Opera Scotland

Arthur Bruce Suggest updates

Scottish baritone.

Arthur Bruce trained in Manchester at the Royal Northern College of Music. While at the RNCM, he won the John Cameron Prize for Lieder and the Kate Snape Scholarship, as well as being a finalist in the Elizabeth Harwood Memorial Award for Singers, the RNCM Gold Medal Competition and the College's Concerto competition.

He worked with ENO's Opera Works programme and Scottish Opera's Connect Ensemble, before returning to study at the RCS's Alexander Gibson Opera School, appearing in a number of productions, including Street SceneTrouble in Tahiti and Gianni Schicchi.  He was also a Britten-Pears Young Artist.

In Scotland he worked with Edinburgh Grand (Zurga,  Alfio), Edinburgh Players Opera Group (Wolfram,  One-eyed Brother,  Jew & Soldier Salome,  Donner) and is scheduled to join Opera Bohemia (Count Almaviva).

Recent engagements elsewhere include work with Berlin Opera Academy (Papageno);   Opera Holland Park (Chorus); Saffron Opera Group (Fourth Esquire Parsifal);  Piccalilli Opera;  Grange Park Festival;  London Young Sinfonia; Bowdon Festival Opera; Grand Teton Festival and Aberdeen International Youth Festival;  In 2019 he worked at Bampton Classical Opera (Artidoro in Storace's Gli sposi malcontenti, Englished as Bride and Gloom).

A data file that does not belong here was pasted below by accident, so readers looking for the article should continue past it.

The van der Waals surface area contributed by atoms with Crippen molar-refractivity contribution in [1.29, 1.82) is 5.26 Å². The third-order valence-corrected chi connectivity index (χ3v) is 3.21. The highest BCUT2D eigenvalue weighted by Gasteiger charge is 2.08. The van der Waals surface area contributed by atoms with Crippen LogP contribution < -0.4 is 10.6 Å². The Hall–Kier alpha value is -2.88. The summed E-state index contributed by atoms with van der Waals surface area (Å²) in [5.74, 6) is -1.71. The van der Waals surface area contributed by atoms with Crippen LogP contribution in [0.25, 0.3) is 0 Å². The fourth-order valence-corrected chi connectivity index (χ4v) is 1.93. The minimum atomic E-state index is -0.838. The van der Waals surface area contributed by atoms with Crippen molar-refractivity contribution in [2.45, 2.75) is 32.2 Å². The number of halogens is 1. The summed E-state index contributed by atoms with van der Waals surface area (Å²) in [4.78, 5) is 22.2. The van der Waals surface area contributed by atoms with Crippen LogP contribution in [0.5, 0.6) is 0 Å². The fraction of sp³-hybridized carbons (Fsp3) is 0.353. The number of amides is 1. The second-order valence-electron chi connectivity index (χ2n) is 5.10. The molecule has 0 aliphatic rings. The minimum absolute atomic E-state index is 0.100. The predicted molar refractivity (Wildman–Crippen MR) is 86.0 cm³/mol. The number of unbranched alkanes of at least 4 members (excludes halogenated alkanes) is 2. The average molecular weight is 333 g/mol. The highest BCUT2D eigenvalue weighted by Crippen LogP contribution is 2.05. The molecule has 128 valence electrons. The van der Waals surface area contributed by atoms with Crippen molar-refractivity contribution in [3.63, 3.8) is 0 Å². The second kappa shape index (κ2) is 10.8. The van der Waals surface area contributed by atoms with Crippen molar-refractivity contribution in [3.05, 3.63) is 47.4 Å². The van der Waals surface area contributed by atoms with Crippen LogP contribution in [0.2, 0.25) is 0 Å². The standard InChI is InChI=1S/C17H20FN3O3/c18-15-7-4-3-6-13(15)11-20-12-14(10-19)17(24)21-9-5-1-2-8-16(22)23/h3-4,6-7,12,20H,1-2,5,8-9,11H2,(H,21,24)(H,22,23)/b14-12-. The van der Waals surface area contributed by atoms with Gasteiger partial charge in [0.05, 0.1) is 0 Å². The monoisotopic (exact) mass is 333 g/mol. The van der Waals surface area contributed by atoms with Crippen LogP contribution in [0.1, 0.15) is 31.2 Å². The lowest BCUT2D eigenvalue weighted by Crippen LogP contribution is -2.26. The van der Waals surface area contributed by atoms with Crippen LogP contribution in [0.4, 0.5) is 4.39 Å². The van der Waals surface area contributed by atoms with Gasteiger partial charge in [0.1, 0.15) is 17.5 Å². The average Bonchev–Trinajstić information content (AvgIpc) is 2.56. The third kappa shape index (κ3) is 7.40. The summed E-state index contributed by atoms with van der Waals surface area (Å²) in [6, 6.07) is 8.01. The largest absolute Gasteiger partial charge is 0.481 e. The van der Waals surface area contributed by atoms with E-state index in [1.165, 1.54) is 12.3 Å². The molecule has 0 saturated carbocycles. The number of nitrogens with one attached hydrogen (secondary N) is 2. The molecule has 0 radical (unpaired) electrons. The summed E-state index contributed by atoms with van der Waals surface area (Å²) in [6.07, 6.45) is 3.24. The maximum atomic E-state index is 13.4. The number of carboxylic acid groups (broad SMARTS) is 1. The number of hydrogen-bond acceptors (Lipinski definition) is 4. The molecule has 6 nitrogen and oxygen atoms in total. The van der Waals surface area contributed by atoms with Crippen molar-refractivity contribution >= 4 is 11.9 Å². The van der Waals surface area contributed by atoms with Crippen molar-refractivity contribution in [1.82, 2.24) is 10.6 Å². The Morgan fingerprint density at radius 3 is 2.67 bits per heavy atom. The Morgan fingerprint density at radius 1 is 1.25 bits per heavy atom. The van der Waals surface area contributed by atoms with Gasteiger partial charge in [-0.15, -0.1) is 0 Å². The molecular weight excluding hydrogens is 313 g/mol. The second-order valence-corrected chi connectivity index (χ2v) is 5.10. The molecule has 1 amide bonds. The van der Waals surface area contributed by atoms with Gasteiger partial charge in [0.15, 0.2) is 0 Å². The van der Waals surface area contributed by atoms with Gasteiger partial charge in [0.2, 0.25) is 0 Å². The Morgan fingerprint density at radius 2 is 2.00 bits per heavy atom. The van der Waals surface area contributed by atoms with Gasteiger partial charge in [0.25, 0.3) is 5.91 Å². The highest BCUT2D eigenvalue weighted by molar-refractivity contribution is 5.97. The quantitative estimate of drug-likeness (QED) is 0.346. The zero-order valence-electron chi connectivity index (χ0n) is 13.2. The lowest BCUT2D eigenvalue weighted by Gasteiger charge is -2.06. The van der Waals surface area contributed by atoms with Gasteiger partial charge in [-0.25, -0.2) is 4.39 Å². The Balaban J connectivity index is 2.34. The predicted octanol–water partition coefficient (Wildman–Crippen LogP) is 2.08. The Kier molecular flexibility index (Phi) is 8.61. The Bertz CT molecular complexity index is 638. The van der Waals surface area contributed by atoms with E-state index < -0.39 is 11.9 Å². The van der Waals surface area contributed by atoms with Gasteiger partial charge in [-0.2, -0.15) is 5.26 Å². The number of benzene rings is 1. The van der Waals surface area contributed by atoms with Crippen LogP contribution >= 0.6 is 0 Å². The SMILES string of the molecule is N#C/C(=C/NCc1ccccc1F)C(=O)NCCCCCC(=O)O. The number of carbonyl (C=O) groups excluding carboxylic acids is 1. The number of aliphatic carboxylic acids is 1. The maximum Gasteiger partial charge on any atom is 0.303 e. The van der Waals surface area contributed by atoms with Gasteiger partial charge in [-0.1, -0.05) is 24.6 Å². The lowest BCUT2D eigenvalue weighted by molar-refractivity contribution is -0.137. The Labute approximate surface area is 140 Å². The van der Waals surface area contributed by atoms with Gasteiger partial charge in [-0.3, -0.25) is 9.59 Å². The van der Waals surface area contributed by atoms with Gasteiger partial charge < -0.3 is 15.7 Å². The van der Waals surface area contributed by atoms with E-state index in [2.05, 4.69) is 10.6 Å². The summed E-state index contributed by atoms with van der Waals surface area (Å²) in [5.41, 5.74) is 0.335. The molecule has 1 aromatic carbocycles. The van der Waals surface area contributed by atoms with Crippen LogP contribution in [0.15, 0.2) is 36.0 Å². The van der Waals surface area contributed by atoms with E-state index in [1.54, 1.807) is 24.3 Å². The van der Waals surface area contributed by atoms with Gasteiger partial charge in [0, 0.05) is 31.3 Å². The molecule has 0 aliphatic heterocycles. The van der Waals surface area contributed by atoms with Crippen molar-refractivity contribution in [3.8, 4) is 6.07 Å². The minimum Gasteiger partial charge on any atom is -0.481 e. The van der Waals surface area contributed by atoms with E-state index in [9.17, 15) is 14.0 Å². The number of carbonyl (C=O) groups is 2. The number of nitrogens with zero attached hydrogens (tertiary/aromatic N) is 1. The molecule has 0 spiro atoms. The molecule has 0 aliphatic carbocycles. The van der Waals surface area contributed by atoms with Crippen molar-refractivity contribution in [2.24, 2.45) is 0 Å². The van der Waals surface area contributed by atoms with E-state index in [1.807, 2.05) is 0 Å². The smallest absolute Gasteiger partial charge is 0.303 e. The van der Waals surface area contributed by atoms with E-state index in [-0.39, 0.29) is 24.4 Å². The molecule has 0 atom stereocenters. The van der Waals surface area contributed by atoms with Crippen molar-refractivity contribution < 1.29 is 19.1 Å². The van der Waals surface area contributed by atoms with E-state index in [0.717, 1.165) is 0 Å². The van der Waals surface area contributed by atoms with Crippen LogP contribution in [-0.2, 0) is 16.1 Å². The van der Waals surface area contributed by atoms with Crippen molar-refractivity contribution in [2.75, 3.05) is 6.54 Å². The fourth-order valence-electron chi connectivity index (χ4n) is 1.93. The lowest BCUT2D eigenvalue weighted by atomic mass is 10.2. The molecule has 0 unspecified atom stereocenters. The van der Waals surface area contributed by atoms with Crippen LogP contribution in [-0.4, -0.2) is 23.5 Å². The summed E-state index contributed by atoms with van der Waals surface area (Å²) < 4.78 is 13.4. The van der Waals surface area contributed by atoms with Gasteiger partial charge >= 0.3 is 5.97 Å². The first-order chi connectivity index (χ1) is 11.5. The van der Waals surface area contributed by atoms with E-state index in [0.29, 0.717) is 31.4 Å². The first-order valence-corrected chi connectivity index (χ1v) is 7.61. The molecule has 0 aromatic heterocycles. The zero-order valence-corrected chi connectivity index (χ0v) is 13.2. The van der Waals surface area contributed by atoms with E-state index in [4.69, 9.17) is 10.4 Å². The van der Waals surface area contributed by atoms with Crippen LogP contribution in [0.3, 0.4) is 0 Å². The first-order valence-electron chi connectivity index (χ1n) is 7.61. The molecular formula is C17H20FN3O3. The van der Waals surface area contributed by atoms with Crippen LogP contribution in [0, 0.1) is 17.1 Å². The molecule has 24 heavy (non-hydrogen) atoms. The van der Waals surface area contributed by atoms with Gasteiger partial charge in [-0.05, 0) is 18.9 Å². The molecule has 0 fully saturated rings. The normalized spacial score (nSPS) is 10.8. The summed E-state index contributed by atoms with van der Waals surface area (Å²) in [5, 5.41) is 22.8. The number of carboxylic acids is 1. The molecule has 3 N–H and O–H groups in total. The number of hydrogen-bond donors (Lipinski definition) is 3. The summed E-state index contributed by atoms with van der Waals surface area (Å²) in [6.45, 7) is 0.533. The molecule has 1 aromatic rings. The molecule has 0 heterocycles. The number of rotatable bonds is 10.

In Autumn 2019 he joined Scottish Opera under their Emerging Artists programme, with appearances beginning with Amadeus and the Bard.  In 2020 he worked with the Opera Highlights tour. However planned solo roles in The Gondoliers (Antonio) and Utopia Limited (Phantis) temporarily fell victim to the Covid-19 (Coronavirus) cancellations, but were successfully activated in Autumn 2021.  Several on-line musical projects arose from Covid, notably creating Angus in a short chamber opera The Narcissistic Fish (Music by Samuel Bordoli; Libretto by Jenni Fagan).  He continued on the Emerging Artist programme for the 2020/21 season.  As the company began to emerge from the strictures of Coronavirus, he sang in an adapted open-air Bohème (Schaunard).  Returning to a form of stage performance one of the on-line productions (Così fan tutte) was also given life on stage.

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